The World Controller, Mustapha Mond, tries to defend the system by saying that is has attempted to preserve people from having emotions at all. The price of genetic engineering and hypnopaedia for social stability are, ultimately, an eerily prescient reminder that economics and genetics can hold people in place and dehumanise without firing a shot. The only escape in this world is the government supplied escapist drug ‘soma’.
Although this ‘Fordian’ society is a utopia economically, it’s a social husk for the human spirit. The abuse of technology seen in Brave New World is similar to A Clockwork Orange as both systems stem from the claim they better humanity. However, the surge in what technology can do repeatedly overwhelms human free will because what should be done can never keep up with what can be done.
Fahrenheit 451 by Bradbury more explicitly warns of the dangers of technological control. Focussing on the character of Guy Montag, the reader witnesses his progressive dismay and disheartening with his profession as a book burning fireman. In this society, firefighters burn books because those in power believe they are saving humans from conflict, justified as books lead to opinions and opinions create disagreements.
Like A Clockwork Orange and A Brave New World, the underlying rationale for a severe curtailment of liberty stems from the state’s ‘good’ intentions. The philosophy behind the censorship in the book is different from the other two novels as it seems oddly meta. The character of Captain Beatty, Montag’s fire chief, is a well-educated man familiar with the very texts that his firemen are burning.
In the first of the three sections of the novel, ‘Hearth and the Salamander’, Beatty explains that censorship exists because of the intellectual unrest books cause. He explains to Montag that every person is angered and distressed by at least one book; therefore the obvious solution is to rid the world of all books which allows people to stay happy all the time with their entertainment (a similar logic to Huxley’s A Brave New World).
Beatty argues that people live for pleasure and now only a small proportion of human life is given over to discomforting work and thought. Sports, television and book burning are now the ultimate solutions to the natural intellectual disparity that, so the reasoning goes, creates the unhappiness the government has resolved through a totalitarian state.
This lifestyle of constant entertainment; television, fast cars, advertisements, and endless, irrelevant, information has produced a society of dullards who only love what they can feel rather than what requires concentration and thought. In the second part of the novel, ‘The Sieve and the Sand’, Montag’s house is burnt down for harbouring books as Captain Beatty’s quotes from famous literature, including Shakespeare and Samual Johnson, to stress the double standard of this forced egalitarianism – there will always be an oligarchy at the centre that knows how it works.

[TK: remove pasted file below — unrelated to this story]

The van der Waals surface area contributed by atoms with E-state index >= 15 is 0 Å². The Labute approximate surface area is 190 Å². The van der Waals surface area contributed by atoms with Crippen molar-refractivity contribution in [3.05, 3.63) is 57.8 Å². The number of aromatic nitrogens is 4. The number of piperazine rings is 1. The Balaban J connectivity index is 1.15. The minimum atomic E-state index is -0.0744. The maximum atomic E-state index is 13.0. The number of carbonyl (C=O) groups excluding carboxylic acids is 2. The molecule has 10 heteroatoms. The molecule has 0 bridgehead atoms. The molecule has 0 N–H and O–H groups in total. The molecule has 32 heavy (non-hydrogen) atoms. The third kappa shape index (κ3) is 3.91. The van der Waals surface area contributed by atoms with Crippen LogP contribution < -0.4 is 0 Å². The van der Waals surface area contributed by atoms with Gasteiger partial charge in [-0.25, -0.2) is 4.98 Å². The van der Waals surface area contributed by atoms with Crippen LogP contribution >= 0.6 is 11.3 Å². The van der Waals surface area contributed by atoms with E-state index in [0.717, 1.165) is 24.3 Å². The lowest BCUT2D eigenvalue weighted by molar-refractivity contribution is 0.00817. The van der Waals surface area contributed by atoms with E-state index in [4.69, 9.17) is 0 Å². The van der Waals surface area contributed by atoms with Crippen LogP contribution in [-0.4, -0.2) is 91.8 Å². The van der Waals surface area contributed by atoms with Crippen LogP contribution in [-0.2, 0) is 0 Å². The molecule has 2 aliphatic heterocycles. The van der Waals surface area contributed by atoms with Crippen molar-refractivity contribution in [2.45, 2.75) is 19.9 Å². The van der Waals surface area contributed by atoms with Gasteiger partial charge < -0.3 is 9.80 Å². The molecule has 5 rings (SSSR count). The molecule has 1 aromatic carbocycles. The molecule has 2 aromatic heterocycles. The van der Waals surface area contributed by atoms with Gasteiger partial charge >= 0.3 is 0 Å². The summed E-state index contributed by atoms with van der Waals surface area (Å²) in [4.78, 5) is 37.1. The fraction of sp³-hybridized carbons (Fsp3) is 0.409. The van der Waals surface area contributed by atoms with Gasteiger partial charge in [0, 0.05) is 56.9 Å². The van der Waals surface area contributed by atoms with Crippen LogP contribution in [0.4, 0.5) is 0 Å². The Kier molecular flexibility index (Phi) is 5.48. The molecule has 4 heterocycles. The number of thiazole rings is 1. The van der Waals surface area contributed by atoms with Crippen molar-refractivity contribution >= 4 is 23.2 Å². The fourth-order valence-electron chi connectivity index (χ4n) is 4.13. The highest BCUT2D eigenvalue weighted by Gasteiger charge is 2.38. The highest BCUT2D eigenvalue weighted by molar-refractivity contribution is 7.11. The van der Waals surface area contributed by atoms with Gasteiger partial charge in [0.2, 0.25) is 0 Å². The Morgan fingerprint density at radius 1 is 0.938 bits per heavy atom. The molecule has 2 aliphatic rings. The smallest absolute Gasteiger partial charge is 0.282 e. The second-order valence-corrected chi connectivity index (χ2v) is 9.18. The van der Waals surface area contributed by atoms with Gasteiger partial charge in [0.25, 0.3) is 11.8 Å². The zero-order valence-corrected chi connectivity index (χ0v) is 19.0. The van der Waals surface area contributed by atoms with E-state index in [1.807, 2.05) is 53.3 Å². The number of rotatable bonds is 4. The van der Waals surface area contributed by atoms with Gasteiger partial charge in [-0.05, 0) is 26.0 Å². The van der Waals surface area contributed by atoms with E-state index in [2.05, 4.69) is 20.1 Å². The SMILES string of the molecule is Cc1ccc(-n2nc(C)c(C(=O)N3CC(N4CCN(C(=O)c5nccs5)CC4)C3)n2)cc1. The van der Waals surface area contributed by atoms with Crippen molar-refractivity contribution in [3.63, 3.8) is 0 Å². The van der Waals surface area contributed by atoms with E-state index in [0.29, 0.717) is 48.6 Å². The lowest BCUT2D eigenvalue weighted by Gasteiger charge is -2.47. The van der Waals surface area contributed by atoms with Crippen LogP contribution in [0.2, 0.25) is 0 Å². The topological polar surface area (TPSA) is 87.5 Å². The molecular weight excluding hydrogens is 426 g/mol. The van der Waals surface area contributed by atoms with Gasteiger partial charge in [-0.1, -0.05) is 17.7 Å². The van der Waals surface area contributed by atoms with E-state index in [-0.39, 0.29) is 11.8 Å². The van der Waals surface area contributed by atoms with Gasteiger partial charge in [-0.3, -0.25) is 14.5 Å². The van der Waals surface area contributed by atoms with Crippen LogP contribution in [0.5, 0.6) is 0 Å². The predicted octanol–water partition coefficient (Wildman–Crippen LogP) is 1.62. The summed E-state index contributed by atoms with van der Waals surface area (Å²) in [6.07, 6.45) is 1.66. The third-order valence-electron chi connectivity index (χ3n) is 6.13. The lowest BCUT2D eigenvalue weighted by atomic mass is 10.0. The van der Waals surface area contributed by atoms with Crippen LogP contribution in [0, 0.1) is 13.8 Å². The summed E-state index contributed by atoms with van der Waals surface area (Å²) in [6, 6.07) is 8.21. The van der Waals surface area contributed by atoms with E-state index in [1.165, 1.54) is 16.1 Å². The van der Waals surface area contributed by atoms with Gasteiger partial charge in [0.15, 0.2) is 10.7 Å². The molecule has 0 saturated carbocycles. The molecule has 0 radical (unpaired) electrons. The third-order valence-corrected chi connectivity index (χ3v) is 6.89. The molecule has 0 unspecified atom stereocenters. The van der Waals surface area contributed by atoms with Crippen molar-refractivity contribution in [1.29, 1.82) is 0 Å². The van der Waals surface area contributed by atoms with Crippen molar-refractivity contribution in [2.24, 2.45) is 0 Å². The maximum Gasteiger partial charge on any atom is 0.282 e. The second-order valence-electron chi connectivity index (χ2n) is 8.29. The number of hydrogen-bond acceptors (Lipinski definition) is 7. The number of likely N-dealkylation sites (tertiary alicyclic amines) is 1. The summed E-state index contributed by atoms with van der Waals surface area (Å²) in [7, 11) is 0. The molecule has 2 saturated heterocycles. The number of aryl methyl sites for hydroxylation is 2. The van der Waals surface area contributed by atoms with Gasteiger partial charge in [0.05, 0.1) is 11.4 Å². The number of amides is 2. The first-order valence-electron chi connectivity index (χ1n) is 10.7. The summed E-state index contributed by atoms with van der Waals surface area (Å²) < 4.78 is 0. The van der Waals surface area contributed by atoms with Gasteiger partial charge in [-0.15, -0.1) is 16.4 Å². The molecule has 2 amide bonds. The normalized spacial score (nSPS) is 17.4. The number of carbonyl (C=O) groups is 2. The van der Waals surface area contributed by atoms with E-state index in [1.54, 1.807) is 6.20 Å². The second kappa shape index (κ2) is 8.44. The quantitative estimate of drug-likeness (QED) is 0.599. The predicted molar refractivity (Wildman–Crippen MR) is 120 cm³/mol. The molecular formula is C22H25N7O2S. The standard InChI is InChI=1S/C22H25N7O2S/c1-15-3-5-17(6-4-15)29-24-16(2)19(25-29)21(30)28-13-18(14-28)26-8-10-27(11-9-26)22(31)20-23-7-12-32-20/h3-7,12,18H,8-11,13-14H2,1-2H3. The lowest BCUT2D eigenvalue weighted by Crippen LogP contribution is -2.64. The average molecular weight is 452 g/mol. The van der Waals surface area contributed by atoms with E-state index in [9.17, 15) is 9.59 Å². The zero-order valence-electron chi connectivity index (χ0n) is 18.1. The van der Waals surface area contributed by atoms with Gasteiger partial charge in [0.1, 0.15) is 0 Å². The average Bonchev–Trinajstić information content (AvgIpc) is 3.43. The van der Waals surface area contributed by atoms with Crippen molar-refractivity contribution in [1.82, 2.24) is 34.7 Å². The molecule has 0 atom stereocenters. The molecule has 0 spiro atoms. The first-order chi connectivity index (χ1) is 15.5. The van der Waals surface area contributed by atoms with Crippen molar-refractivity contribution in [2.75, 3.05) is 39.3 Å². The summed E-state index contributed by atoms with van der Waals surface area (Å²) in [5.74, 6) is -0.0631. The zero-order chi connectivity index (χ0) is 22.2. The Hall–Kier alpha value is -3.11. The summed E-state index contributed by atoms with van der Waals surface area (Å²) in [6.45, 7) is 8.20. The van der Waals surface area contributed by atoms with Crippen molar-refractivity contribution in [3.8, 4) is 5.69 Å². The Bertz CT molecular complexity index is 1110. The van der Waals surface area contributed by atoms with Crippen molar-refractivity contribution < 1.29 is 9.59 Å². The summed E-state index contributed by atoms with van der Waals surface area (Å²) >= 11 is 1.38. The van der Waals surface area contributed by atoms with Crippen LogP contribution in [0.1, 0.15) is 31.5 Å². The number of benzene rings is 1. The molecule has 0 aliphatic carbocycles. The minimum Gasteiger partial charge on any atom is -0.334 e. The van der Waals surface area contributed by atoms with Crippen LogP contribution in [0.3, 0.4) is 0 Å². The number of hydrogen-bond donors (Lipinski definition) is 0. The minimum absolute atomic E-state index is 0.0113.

In the latter half of part two and the final chapter of the book, ‘Burning Bright’, the character of Faber, a former English professor, advances this point by saying that the blanket ignorance of an unmoving majority is the intransigent enemy of truth and progress. Bradbury hints throughout the novella that the shift that occurred to reduce people to no more than ignorant entertainment lovers was the result of giving those in power reason enough to remove books in the first place, perhaps an illusion to democracy run amok (the mantra of all tyrants).
Freedom of expression will always offend some people, and it is a fact that in a democracy not everyone will agree with what someone has to say. In this society, however, Bradbury’s message is clear: information, and its interpretation is part of the natural human condition. No amount of technology or censorship will change that. The ending of the novel reflects this in its discussion of the fable of the Phoenix and its endless cycle of birth and death. The human condition, free spirit and free speech, will not die in a fire not can it be controlled.
A Clockwork Orange, Brave New World and Fahrenheit 451 all share the consensus that technology, whatever the horrid side-effects, can solve human condition through greater control. From brainwashing to genetic engineering to book burning the idea for a utopic society always ends with the sacrifice of human nature. Whatever the motive, there’s always a select autocracy who know the truth behind the subversive design.
Upon reflection, one can only ponder what conditions must exist before societies decide that technology really can control and better human nature. The unique ways in which these three texts tackle the matter is perhaps why they deserve greater consideration as TV revivals tend to focus more on the result and less on the motive and means for control of their fictional worlds.
Ideas are, of course, ubiquitous – they seldom die, but as we live in an age where the right to privacy is a constant fight and information is so diffuse, those who offer to control happiness should be met with persistent suspicion. In this, these three writers are perhaps overlooked as seminal sages of dangers that are far closer than we think.